Seeing that I’ve always been a big fan of sleep, I can now gladly put an end to the contradictory idea
of ‘sleep less to get more work done’. Better sleep will help gain more effective hours when your
awake to pump out more quality work.
In a recent TED Talks, a well known scientist and ‘sleep doctor’ even claimed that men that
experiences 5 hrs sleep compared to their buddies who experiences 7 hrs, have smaller testicles and
testosterone levels of men that are 10 yrs older. The testosterone claim seems to be somewhat
supported by a research paper in 2011.
To improve immunity, cognitive function, lifespan, and dietary habits, we need about 7-9 hours
sleep every night. Let me expand on this.
Natural killer cells impacts our body’s responsiveness to viral infection and cancer. Prolonged and
severe sleep deprivation reduces the natural killer cell number up to 29% and also it’s activity.
The saying “sleep on a problem” is scientifically true. The great inventor Thomas Edison was a well
known power-napper, Albert Einstein slept for 10 hours per night and took naps during the day.
Perhaps they knew sleep enhances skill learning by 20% and like a save button, in REM sleep, our
brain will also process that information, and like a save button, transfer those skills into automaticity
so we can become masters of that skill. While on the other hand, even partial sleep deprivation can
reduce our ability to learn new information by 40%. 
Just 1 night of partial or total sleep deprivation will send our body into pre-diabetic state . Beta
cells become less sensitive to glucose, and releases less insulin. Leptin and Ghrelin are two hero
hormones in your biohacking journey. Insufficient sleep causes a reduction in leptin which signals to
your brain that you are now less satisfied and hungry. Sleep deprivation also drives an increase in
Ghrelin which tells your body that you are hungry. Sadly, a double whammy effect.
We tend to go for more junk food during the day when we experience sleep deprivation. In deep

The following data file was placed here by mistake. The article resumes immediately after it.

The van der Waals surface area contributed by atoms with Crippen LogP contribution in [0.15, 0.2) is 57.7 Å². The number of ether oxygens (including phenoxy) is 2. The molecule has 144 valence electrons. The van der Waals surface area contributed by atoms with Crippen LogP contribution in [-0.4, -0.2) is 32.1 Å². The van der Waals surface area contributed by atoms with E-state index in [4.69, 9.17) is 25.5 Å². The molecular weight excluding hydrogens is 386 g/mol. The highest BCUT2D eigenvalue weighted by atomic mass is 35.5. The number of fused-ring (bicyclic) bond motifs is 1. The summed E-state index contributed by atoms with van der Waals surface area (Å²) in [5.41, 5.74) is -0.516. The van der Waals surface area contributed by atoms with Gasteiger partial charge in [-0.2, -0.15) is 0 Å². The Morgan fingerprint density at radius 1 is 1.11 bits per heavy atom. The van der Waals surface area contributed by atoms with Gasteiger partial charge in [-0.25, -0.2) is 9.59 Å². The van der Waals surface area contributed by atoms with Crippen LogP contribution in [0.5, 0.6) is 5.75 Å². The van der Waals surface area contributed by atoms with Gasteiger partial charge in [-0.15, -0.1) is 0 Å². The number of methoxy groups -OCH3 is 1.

stages of sleep however, we burn more fat .
Tips to achieve more effective sleep
- Establish a more regular time to go to bed. Having trouble falling asleep can mean that your
brain has associated a certain place or activity as a wakeful place. Try to change your
environment or the activities you do before sleep can help the mind to disassociate the habit
- Light help regulate our circadian clock. Artificial lights such as television, mobile/tablet
devices and even some normal room lighting can delay your bedtime cycle by 2 hours .
The USA based sleep foundation have medical experts from various fields of study suggest
that keeping the environment dark, blocking even moonlight is ideal during sleep.
- Around 18 o C Celsius is the best sleep temperature for most people. Too hot is less ideal than
too cold. Warming hands and feet as cold extremities can send wrong signals to your brain
that the whole body is cold.
- Do your best not to not use sedatives such as alcohol, street marijuana, and pharmaceutical
drugs like Diazepam. These compounds reduce the effectiveness of various stages of sleep.
For example, alcohol and street marijuana disrupts RAM sleep.
- Practice it more. Heard of the saying ‘the more you sleep, the more you sleep’?
1. Rachel Leproult and Eve Van Cauter. Effect of 1 Week Sleep Restriction on Testosterone Levels in
Young Healthy Men. 2011 Jun 1; JAMA. 2011;305(21):2173-2174.
2. Kerry S Campbell & Amanda K Purdy. Structure/function of human killer cell immunoglobulin-like
receptors: lessons from polymorphisms, evolution, crystal structures and mutations. British Society
for Immunology. 2011 Mar; 132(3): 315–325.
3. Elizabeth G. Ibarra-Coronado1, Javier Velazquéz-Moctezuma2, Daniel Diaz3, Luis Enrique Becerril-
Villanueva4, Lenin Pavón4 and Jorge Morales-Montor. Sleep Deprivation Induces Changes in
Immunity. International Journal of Biological Sciences 2015; 11(8).
4. D.A. Chernik. Effect of Rem Sleep Deprivation on Learning and Recall by Humans. University of
Chicago. Published in PubMed. 1972 Feb; Volume: 34 issue: 1, page(s): 283-294.
5. H. Klar Yaggi, Andre B. Araujo, and John B. McKinlay. Sleep Duration as a Risk Factor for the
Development of Type 2 Diabetes. Diabetes Care 2006 Mar; 29(3): 657-661.
6. Woodson Merrell M.D., Sleep More, Burn More Fat: Just three extra hours of sleep burned 400
more calories. Psychology Today 2010; Oct 14.
7. Christine Blume, Corrado Garbazza, and Manuel Spitschan. Effects of light on human circadian
rhythms, sleep and mood. Somnologie (Berlin); Aug 2019; 23(3): 147–156.
8. Sleep Foundation USA. The Connection Between Sleep and Overeating. 2020 July 28.